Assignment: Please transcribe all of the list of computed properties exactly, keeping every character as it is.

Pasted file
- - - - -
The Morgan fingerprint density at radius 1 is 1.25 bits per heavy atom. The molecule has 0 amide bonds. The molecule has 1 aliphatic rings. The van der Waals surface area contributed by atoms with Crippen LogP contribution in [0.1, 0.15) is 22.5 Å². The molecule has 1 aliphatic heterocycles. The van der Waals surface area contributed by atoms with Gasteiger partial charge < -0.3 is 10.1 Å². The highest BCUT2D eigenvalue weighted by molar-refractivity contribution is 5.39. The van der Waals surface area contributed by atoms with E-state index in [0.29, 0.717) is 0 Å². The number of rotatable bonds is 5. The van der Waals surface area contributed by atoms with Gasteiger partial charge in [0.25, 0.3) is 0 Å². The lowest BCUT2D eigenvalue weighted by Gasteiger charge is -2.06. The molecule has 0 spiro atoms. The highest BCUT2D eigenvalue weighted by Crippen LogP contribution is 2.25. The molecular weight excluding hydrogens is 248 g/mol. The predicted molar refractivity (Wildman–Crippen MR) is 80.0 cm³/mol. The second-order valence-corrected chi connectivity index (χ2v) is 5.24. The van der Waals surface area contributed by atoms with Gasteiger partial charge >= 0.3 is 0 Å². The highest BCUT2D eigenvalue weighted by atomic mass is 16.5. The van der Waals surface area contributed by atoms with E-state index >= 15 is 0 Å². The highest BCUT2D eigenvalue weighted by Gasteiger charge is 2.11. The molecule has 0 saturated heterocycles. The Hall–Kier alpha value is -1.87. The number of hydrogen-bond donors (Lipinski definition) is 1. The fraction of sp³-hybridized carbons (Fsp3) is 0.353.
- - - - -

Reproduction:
The Morgan fingerprint density at radius 1 is 1.25 bits per heavy atom. The molecule has 0 amide bonds. The molecule has 1 aliphatic rings. The van der Waals surface area contributed by atoms with Crippen LogP contribution in [0.1, 0.15) is 22.5 Å². The molecule has 1 aliphatic heterocycles. The van der Waals surface area contributed by atoms with Gasteiger partial charge < -0.3 is 10.1 Å². The highest BCUT2D eigenvalue weighted by molar-refractivity contribution is 5.39. The van der Waals surface area contributed by atoms with E-state index in [0.29, 0.717) is 0 Å². The number of rotatable bonds is 5. The van der Waals surface area contributed by atoms with Gasteiger partial charge in [0.25, 0.3) is 0 Å². The lowest BCUT2D eigenvalue weighted by Gasteiger charge is -2.06. The molecule has 0 spiro atoms. The highest BCUT2D eigenvalue weighted by Crippen LogP contribution is 2.25. The molecular weight excluding hydrogens is 248 g/mol. The predicted molar refractivity (Wildman–Crippen MR) is 80.0 cm³/mol. The second-order valence-corrected chi connectivity index (χ2v) is 5.24. The van der Waals surface area contributed by atoms with Gasteiger partial charge >= 0.3 is 0 Å². The highest BCUT2D eigenvalue weighted by atomic mass is 16.5. The van der Waals surface area contributed by atoms with E-state index >= 15 is 0 Å². The highest BCUT2D eigenvalue weighted by Gasteiger charge is 2.11. The molecule has 0 saturated heterocycles. The Hall–Kier alpha value is -1.87. The number of hydrogen-bond donors (Lipinski definition) is 1. The fraction of sp³-hybridized carbons (Fsp3) is 0.353.